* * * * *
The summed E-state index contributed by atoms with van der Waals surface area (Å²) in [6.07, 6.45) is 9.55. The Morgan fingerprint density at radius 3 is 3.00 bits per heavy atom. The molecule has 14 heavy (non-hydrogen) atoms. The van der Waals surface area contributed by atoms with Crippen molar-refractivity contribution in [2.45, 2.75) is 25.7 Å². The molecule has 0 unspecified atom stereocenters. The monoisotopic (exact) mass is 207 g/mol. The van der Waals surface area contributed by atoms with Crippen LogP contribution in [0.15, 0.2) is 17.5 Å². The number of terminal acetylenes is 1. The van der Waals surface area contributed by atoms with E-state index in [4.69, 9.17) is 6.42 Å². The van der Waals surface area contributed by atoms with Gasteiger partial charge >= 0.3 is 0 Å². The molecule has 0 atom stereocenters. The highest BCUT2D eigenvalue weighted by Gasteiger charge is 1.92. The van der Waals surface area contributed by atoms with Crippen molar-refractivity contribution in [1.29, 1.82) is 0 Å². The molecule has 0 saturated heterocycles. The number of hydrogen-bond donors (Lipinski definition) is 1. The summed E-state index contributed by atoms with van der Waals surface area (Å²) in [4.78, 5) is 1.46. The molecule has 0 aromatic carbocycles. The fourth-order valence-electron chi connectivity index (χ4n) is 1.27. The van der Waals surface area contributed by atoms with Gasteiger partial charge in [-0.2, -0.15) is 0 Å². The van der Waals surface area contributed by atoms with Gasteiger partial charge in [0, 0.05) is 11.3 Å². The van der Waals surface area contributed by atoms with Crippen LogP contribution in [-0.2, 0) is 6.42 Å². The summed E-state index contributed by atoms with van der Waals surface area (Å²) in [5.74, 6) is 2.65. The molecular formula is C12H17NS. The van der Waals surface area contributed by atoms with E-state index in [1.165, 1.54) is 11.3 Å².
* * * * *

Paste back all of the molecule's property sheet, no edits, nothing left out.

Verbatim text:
The summed E-state index contributed by atoms with van der Waals surface area (Å²) in [6.07, 6.45) is 9.55. The Morgan fingerprint density at radius 3 is 3.00 bits per heavy atom. The molecule has 14 heavy (non-hydrogen) atoms. The van der Waals surface area contributed by atoms with Crippen molar-refractivity contribution in [2.45, 2.75) is 25.7 Å². The molecule has 0 unspecified atom stereocenters. The monoisotopic (exact) mass is 207 g/mol. The van der Waals surface area contributed by atoms with Crippen LogP contribution in [0.15, 0.2) is 17.5 Å². The number of terminal acetylenes is 1. The van der Waals surface area contributed by atoms with E-state index in [4.69, 9.17) is 6.42 Å². The van der Waals surface area contributed by atoms with Gasteiger partial charge >= 0.3 is 0 Å². The molecule has 0 atom stereocenters. The highest BCUT2D eigenvalue weighted by Gasteiger charge is 1.92. The van der Waals surface area contributed by atoms with Crippen molar-refractivity contribution in [1.29, 1.82) is 0 Å². The molecule has 0 saturated heterocycles. The number of hydrogen-bond donors (Lipinski definition) is 1. The summed E-state index contributed by atoms with van der Waals surface area (Å²) in [4.78, 5) is 1.46. The molecule has 0 aromatic carbocycles. The fourth-order valence-electron chi connectivity index (χ4n) is 1.27. The van der Waals surface area contributed by atoms with Gasteiger partial charge in [-0.2, -0.15) is 0 Å². The van der Waals surface area contributed by atoms with Gasteiger partial charge in [0, 0.05) is 11.3 Å². The van der Waals surface area contributed by atoms with Crippen LogP contribution in [-0.2, 0) is 6.42 Å². The summed E-state index contributed by atoms with van der Waals surface area (Å²) in [5.74, 6) is 2.65. The molecular formula is C12H17NS. The van der Waals surface area contributed by atoms with E-state index in [1.165, 1.54) is 11.3 Å².